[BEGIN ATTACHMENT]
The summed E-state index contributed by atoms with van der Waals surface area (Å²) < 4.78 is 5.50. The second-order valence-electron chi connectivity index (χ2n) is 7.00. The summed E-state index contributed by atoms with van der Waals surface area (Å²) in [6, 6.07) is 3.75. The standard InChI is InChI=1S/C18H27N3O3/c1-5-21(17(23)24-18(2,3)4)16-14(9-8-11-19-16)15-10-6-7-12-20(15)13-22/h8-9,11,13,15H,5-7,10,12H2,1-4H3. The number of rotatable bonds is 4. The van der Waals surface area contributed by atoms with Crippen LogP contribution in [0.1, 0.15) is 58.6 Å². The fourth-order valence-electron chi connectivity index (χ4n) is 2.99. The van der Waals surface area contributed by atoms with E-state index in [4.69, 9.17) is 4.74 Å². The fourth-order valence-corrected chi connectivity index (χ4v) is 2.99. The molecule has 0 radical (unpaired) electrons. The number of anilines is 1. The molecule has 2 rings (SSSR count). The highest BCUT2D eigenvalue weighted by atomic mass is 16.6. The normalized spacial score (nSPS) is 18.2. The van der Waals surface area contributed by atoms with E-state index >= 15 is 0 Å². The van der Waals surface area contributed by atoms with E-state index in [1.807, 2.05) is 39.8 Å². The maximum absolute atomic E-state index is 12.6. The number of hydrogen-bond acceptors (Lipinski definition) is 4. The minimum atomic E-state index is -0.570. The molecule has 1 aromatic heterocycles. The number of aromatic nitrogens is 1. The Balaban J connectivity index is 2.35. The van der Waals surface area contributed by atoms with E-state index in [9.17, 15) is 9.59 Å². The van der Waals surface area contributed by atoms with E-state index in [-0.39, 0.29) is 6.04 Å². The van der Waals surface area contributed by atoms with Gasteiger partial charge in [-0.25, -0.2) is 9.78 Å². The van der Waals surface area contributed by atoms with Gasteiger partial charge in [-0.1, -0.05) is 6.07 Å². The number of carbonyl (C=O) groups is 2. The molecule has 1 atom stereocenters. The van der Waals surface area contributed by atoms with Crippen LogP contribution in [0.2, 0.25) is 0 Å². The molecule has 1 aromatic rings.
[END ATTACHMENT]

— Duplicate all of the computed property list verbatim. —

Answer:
The summed E-state index contributed by atoms with van der Waals surface area (Å²) < 4.78 is 5.50. The second-order valence-electron chi connectivity index (χ2n) is 7.00. The summed E-state index contributed by atoms with van der Waals surface area (Å²) in [6, 6.07) is 3.75. The standard InChI is InChI=1S/C18H27N3O3/c1-5-21(17(23)24-18(2,3)4)16-14(9-8-11-19-16)15-10-6-7-12-20(15)13-22/h8-9,11,13,15H,5-7,10,12H2,1-4H3. The number of rotatable bonds is 4. The van der Waals surface area contributed by atoms with Crippen LogP contribution in [0.1, 0.15) is 58.6 Å². The fourth-order valence-electron chi connectivity index (χ4n) is 2.99. The van der Waals surface area contributed by atoms with E-state index in [4.69, 9.17) is 4.74 Å². The fourth-order valence-corrected chi connectivity index (χ4v) is 2.99. The molecule has 0 radical (unpaired) electrons. The number of anilines is 1. The molecule has 2 rings (SSSR count). The highest BCUT2D eigenvalue weighted by atomic mass is 16.6. The normalized spacial score (nSPS) is 18.2. The van der Waals surface area contributed by atoms with E-state index >= 15 is 0 Å². The van der Waals surface area contributed by atoms with E-state index in [1.807, 2.05) is 39.8 Å². The maximum absolute atomic E-state index is 12.6. The number of hydrogen-bond acceptors (Lipinski definition) is 4. The minimum atomic E-state index is -0.570. The molecule has 1 aromatic heterocycles. The number of aromatic nitrogens is 1. The Balaban J connectivity index is 2.35. The van der Waals surface area contributed by atoms with E-state index in [9.17, 15) is 9.59 Å². The van der Waals surface area contributed by atoms with E-state index in [-0.39, 0.29) is 6.04 Å². The van der Waals surface area contributed by atoms with Gasteiger partial charge in [-0.25, -0.2) is 9.78 Å². The van der Waals surface area contributed by atoms with Gasteiger partial charge in [-0.1, -0.05) is 6.07 Å². The number of carbonyl (C=O) groups is 2. The molecule has 1 atom stereocenters. The van der Waals surface area contributed by atoms with Crippen LogP contribution in [0.2, 0.25) is 0 Å². The molecule has 1 aromatic rings.